Is Increasing the Minimum Wage the Way to Solve Poverty?

Late this past June, economists at the University of Washington released a study that indicated that Seattle’s minimum wage increase from $11 to $13-per-hour resulted in a cut in low-wage workers’ hours by more than 9%. The study posits that this cut in low-wage workers’ hours can be translated as a loss of 3.5 million hours worked per quarter; a $125 average decline in low-wage employees’ earnings per month and; a total of 5,000 jobs lost in Seattle.

To libertarians and conservatives, these results are not surprising: experts and activists from these political ideologies have been saying that an increase in the minimum wage would result in a decrease in employment – workers either getting hours cut or getting laid off – since its first inception in 1938, with the Fair Labor Standards Act.

Why Has There Been Opposition to the Minimum Wage? Hint: Its History is NOT Pleasant

Libertarians and conservatives have opposed the minimum wage since its inception on the basis of that it doesn’t take into consideration that: 1. Different industries have different costs (some of which are required by regulatory means), and therefore cannot afford the minimum wage without going out of business and; 2. Different states, cities and towns, and territories have different costs-of-living indices, so they need not and cannot have the same ‘minimum’ wage. Additionally, some would even argue that the minimum wage is ineffective, because it doesn’t keep up with inflation.

Moreover, libertarians and conservatives have opposed the minimum wage based on its inevitable results – which are, and always have been, similar to those of what has happened due to Seattle’s experiment with it.

The data have always shown that increasing the minimum wage prices low-skilled workers out of the market. To prove this, let’s examine a few datum points which show the results of the minimum wage.

The Fair Labor Standards Act of 1938 applied the same minimum wage of $0.63-per-hour to all States and territories, including Puerto Rico. In 1938, the average U.S. wage was $0.25-per-hour so this only affected about 300,000 workers. However, the average wage in Puerto Rico was a mere $0.12. In 1938, the New York Times reported the result that this minimum wage legislation had on Puerto Rico:“The law applied to Puerto Rico ends employment for approximately 120,000 persons It is also believed to terminated prospects for any possible further industrialization.”

If we are to fast-forward to 1979, in a study done by J.R. Kearl and other economists, it is stated that 90% of economists believe that an increase in minimum wage increases unemployment.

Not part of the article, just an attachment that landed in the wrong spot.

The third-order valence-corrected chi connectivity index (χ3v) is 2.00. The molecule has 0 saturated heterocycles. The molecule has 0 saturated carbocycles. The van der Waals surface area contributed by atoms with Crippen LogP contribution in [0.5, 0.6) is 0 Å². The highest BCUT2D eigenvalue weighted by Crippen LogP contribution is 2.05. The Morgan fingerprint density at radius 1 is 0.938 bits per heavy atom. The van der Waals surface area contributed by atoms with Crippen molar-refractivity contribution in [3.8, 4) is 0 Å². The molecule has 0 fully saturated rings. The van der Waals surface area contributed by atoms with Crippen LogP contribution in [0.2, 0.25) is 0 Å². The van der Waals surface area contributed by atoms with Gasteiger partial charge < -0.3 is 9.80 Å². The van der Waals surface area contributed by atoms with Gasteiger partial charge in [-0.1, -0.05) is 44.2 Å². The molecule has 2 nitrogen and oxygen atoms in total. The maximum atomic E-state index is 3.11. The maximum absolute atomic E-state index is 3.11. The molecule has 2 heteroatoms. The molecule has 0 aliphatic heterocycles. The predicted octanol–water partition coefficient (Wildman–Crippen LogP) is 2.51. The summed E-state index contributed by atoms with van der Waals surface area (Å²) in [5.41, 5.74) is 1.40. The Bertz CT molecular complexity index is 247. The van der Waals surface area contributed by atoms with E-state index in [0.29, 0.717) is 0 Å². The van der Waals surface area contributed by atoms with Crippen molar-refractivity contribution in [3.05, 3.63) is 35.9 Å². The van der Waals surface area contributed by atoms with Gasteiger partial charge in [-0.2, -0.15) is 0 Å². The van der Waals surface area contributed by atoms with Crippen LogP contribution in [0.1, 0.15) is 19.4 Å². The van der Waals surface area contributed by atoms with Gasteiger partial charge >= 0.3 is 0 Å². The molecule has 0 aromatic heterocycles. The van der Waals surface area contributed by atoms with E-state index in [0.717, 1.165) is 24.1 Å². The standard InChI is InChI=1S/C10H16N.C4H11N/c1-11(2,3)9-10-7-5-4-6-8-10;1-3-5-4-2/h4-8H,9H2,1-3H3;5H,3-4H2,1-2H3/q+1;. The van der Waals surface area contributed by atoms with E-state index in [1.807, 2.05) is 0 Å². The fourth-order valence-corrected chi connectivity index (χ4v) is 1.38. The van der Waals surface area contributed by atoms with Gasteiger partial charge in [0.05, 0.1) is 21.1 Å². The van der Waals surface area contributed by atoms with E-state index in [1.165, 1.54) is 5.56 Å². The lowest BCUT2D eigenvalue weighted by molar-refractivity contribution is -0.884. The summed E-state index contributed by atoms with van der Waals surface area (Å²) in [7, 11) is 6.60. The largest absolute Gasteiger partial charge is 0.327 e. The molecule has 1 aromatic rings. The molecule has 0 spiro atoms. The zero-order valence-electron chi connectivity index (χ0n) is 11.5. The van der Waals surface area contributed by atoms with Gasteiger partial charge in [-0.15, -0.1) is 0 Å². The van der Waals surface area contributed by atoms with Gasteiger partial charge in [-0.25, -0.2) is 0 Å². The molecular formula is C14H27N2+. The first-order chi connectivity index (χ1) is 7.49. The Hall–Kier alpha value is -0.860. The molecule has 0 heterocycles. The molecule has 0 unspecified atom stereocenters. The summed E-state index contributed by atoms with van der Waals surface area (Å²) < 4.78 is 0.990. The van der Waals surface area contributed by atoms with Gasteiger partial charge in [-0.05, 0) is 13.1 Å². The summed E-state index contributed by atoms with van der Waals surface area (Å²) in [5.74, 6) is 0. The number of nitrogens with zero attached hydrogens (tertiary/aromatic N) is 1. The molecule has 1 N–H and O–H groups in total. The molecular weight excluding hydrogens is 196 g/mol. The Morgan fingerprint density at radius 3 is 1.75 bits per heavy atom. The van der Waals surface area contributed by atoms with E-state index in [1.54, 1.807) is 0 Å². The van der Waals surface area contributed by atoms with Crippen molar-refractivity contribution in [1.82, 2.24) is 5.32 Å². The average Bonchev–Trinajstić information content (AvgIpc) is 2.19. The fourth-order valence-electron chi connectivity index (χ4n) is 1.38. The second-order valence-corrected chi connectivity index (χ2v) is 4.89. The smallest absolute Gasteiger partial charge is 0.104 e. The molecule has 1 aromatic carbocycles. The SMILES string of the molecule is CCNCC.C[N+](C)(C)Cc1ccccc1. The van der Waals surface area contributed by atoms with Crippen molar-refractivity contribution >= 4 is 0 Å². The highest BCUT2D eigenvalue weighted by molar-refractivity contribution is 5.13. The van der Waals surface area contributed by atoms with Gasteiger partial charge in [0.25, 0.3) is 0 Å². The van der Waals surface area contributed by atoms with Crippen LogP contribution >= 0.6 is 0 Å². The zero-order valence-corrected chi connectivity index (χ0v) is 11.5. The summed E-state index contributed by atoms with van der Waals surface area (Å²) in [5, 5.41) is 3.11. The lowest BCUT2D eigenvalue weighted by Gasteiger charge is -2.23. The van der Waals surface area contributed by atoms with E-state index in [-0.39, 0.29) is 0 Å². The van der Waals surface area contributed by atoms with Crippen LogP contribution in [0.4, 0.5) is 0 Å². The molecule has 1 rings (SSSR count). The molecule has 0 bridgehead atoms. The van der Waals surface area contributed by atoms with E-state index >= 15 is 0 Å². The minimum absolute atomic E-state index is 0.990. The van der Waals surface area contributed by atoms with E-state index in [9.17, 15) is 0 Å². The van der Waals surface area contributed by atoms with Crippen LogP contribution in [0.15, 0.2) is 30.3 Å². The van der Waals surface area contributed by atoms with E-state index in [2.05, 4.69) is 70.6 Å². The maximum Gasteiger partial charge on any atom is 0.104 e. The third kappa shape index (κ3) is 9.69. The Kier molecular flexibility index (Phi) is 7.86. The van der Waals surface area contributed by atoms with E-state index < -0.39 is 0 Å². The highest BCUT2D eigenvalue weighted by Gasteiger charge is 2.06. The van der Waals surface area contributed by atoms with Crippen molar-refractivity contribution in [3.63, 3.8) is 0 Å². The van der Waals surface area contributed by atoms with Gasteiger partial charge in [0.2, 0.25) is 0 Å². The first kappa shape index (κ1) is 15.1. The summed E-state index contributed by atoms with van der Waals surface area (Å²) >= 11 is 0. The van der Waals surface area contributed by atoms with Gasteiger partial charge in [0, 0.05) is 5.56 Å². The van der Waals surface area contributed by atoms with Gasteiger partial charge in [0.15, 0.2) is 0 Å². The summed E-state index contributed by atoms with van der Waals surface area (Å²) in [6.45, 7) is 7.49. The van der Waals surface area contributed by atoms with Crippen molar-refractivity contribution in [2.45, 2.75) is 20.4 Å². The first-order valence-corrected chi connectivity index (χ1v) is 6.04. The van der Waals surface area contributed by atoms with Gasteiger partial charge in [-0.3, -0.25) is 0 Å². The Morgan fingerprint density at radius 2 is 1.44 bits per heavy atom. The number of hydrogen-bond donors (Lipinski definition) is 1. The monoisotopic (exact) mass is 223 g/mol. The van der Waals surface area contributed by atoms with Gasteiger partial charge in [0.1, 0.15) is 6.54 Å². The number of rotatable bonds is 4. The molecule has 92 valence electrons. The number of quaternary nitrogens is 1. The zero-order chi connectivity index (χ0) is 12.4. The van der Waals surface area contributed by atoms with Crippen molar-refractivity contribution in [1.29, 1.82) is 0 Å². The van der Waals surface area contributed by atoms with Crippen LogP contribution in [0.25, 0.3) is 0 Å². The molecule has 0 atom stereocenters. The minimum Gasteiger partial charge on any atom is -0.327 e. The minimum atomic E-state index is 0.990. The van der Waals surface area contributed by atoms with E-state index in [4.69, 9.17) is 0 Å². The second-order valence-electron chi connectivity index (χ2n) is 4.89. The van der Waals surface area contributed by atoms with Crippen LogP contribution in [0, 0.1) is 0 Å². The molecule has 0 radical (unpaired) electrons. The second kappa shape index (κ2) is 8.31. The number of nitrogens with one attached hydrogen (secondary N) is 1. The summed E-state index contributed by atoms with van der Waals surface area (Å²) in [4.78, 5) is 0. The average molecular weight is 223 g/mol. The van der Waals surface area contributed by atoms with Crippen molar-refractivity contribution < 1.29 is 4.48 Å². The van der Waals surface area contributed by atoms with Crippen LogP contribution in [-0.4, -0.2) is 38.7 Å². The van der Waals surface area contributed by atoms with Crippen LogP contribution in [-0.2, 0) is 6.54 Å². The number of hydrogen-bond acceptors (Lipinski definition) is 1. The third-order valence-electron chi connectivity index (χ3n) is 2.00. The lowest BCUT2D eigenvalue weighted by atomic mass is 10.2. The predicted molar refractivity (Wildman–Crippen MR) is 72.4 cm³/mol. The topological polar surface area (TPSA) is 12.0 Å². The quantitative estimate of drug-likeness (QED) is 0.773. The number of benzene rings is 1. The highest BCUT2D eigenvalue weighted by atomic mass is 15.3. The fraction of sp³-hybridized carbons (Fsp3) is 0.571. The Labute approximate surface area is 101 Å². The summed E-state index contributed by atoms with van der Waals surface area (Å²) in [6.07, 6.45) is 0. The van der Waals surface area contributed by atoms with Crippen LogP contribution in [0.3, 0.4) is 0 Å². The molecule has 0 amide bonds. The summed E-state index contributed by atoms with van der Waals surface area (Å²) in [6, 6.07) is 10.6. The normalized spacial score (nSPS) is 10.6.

If economists’ research wasn’t enough, there are also several – if not many – examples of businesses in ‘low-wage’ industries trying to mitigate the effects that minimum wage legislation has on their costs, profits, and ability to stay solvent. Both McDonalds and Wendy’s have explored implementing robots to replace human capital, so that they can stay solvent and profitable if there was a national increase in minimum wage by Congress.

When libertarians and conservatives explain these data, they are often criticized for not wanting to help the poor; however, that is quite contrary from the truth. The truth is, that given the history of minimum wage increases – especially that which has happened recently in Seattle – minimum wage increase legislation has NOT helped low-skilled workers, or anyone, out of poverty. With that said, it might be advantageous to look at other methods to help low-skilled workers out of poverty.

If the Minimum Wage Doesn’t Work, What Can We Do to Defeat Unemployment?

While most libertarian and conservative economists prefer ‘market wages’ –  which are wages that are decided by the competitive forces in the market and by negotiation of the employee and employer – there has been research into other ideas. In fact, there are some alternative solutions to the minimum wage that economists have posited, all of which do not have the same detrimental effects of increasing or causing unemployment as does increasing the minimum wage.

One of the discussed alternatives is to expand the Earned Income Tax Credit (EITC). The American Enterprise Institute (AEI) writes about expanding the EITC, explaining that it helps low-wage workers have a higher tax credit which doesn’t impact employers. Since this doesn’t impact employers, employers in low-skill industries won’t have to worry about margins and therefore won’t have to lay anyone off or reduce workers’ hours.

Another solution is to decrease taxes and regulations on businesses – especially those in ‘low-wage’ service industries such as restaurants, retail, or salons. In 2012, regulation caused a loss of $4 Trillion in lost income, or $13,000 per person.

Additionally, the Congressional Budget Office (CBO) stated in 2010 that the tax cuts under George W. Bush’s administration allowed for a decrease in unemployment: in fact, the CBO found that a decrease of $1 million in taxes created 18 new jobs.

While there are many other alternatives to the minimum wage, they need not be mentioned. The point is that we ought to look at these methods, and NOT put any more effort into trying the minimum wage. Empirical evidence has shown that the minimum wage doesn’t fix the problem, but rather aggravates it. There is positive empirical evidence, however, for the alternatives that show that they would improve the labor market.

To the politicians and the supports of the minimum wage who want to battle unemployment and poverty: Let’s try the alternatives to minimum wage increases economists have mentioned. We’ve already tried increasing the minimum wage, and it hasn’t proven to work. Why not try something else?  

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